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Messages - gglammi

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Thanks to you both.  You are correct, I did misread the recipe.  I also wasn't clear on my all-grain kit, in that I have one cooler that is used to hold and distribute the hot liquor for lautering.  Thanks for the thoughts on beersmith, will check it out.

I am hoping to do the Pocahontas Pumpkin Ale all-grain recipe on page 27 in latest Zymurgy.  I've done 4 all-grain beers using two modified Rubbermaid coolers for mash and lauter tuns. I've only ever done basic mash, so I need some guidance on something:

For the recipe I have to do a protein rest at 120 for 10 minutes and a sacch rest at 168 for 60 minutes. Do I get the water in the mash tun up 48 degrees by adding water as one would at the end of a single-step mash? If so, how much water is needed to raise the temp by that much?  Also, do I still increase the temp for 5-10 minutes to 178 at the end of the mash before mashing out?


Thank you Paul, that makes eminent sense.  I had this image in my mind of "dry hopping" with coffee grounds, but the logic of pouring French press coffee off of the grounds to keep it from getting bitterly astringent certainly translates to this situation.  Cheers!

Zymurgy / Confused about Sept/Oct 2012 Addicted Coffee Stout recipe detail
« on: November 02, 2012, 12:22:32 PM »
In the description of how to make a coffee toddy to add to the secondary for the Addicted Coffee Stout, the procedure says, "After 24 hours, open lid and lift out sack of coffee.  Pour out the remaining coffee toddy, leaving the dregs behind.  Add to secondary."

I assume that you add the liquid coffee to the secondary, not the sack of coffee, right?  The way the procedure is worded seems to infer that you dump out the coffee toddy, as in discard it.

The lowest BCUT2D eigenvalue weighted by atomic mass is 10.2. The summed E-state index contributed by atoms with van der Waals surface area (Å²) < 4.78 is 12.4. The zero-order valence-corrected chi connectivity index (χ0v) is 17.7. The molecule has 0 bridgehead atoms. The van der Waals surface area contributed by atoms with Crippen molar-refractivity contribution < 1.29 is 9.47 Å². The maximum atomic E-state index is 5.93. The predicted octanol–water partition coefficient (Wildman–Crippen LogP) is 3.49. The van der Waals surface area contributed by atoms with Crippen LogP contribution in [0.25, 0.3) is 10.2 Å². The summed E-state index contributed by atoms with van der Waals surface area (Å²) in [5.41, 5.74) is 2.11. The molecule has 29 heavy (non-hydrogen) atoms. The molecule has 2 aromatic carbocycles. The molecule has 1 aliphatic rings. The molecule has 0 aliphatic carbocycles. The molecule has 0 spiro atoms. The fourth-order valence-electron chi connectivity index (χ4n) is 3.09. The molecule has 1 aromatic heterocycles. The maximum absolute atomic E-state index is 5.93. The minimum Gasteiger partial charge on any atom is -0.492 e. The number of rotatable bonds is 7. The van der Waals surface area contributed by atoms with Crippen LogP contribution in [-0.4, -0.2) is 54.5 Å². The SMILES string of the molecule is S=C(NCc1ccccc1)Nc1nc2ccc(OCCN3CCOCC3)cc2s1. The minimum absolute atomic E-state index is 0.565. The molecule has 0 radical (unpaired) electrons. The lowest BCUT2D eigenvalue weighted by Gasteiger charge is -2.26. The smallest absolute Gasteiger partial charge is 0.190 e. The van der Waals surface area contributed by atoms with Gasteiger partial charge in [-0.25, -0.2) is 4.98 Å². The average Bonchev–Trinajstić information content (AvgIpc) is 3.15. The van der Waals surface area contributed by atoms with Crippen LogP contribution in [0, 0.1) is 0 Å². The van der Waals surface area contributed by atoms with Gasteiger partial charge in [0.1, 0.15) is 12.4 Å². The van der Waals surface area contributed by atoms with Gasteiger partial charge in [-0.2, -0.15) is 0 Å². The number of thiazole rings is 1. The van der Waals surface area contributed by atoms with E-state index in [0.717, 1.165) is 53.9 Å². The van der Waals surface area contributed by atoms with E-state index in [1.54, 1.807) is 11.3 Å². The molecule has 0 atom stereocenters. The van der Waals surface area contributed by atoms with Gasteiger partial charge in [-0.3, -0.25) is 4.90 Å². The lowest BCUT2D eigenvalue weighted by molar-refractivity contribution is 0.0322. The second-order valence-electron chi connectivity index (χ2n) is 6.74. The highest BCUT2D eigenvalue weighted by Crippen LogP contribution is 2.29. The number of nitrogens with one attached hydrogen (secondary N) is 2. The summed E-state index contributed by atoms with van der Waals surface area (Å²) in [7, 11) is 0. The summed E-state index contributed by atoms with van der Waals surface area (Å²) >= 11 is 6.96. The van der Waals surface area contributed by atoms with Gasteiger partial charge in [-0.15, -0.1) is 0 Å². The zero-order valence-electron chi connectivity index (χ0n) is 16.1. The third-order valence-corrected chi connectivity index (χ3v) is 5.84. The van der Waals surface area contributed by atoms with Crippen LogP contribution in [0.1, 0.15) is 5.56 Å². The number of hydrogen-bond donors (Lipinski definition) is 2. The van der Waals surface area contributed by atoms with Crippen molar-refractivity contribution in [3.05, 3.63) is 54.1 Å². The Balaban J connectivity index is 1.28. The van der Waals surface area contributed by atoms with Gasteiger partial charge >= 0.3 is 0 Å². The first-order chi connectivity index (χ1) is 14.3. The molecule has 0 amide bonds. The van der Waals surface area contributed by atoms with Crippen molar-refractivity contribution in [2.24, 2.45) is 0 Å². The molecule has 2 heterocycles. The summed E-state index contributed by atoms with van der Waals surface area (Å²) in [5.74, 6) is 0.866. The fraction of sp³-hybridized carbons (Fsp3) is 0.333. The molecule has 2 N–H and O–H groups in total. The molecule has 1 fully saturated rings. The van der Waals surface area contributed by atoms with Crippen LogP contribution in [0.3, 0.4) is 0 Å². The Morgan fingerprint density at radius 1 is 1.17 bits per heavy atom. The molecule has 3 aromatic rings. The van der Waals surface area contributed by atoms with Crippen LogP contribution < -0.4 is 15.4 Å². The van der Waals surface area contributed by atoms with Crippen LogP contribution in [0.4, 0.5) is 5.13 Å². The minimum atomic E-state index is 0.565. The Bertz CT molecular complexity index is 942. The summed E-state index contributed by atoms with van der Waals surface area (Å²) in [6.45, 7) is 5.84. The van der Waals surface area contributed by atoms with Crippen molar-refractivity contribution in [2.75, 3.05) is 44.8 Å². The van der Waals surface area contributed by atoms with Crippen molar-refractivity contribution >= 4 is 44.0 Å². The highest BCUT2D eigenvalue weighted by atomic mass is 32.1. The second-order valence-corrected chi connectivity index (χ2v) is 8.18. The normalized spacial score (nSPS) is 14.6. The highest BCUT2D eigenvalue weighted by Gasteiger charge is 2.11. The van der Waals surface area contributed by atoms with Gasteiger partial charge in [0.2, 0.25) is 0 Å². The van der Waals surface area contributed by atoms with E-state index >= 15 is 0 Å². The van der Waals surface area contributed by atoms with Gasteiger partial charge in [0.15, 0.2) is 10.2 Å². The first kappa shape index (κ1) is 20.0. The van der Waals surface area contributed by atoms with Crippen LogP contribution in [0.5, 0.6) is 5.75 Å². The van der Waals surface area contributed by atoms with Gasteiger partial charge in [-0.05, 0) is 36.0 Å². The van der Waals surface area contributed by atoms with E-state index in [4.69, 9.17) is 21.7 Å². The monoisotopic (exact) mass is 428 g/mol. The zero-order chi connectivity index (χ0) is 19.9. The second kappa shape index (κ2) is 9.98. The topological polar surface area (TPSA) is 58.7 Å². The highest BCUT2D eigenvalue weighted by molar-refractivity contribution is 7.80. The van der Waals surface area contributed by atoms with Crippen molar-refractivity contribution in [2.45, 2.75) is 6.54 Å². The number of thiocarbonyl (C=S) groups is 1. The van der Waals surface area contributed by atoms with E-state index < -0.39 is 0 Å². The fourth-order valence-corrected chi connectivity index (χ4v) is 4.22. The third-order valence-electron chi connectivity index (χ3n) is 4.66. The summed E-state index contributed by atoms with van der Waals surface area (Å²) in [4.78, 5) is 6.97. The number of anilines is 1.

Sorry if this seems like a dumb question, but this is my first use of coffee in a beer.


All Grain Brewing / Best mash/lauter tun and hot liquor all-grain system?
« on: October 19, 2012, 12:52:36 PM »
I'd like to purchase an all-grain system which includes the mash/lauter tun and the hot liquor container.  I've checked out the one at Northern Brewer ( and will look into some other distributors, but I figured I may as well also tap into the you all-grainers out there who have had some experience in using these systems.  I am not interested in building my own from scratch.  Thoughts?  Thanks in advance.

Zymurgy / Re: eZymurgy for past issues?
« on: February 29, 2012, 09:39:11 PM »
Thank you.  I tried another browser (was using IE9) and it worked ok.

Zymurgy / eZymurgy for past issues?
« on: February 29, 2012, 09:05:37 PM »
When the eZymurgy screen comes up, it gives you the option to look at an Archive of past issues.  But they are not links to be able to read them through eZymurgy (or are they?).  Is there a way to view past Zymurgy issues using eZymurgy?  I'm especially interested in the last issue, since I got the ingredients to brew a beer from the Urban Brewing article, and need to go back and see the recipe.

No, I'm sorry if my post suggested that I was using an airlock on my yeast starter.  Just a foam plug.  And thanks to all who have disabused me of the idea that bubbling in the airlock is the best and/or only sign of fermentation.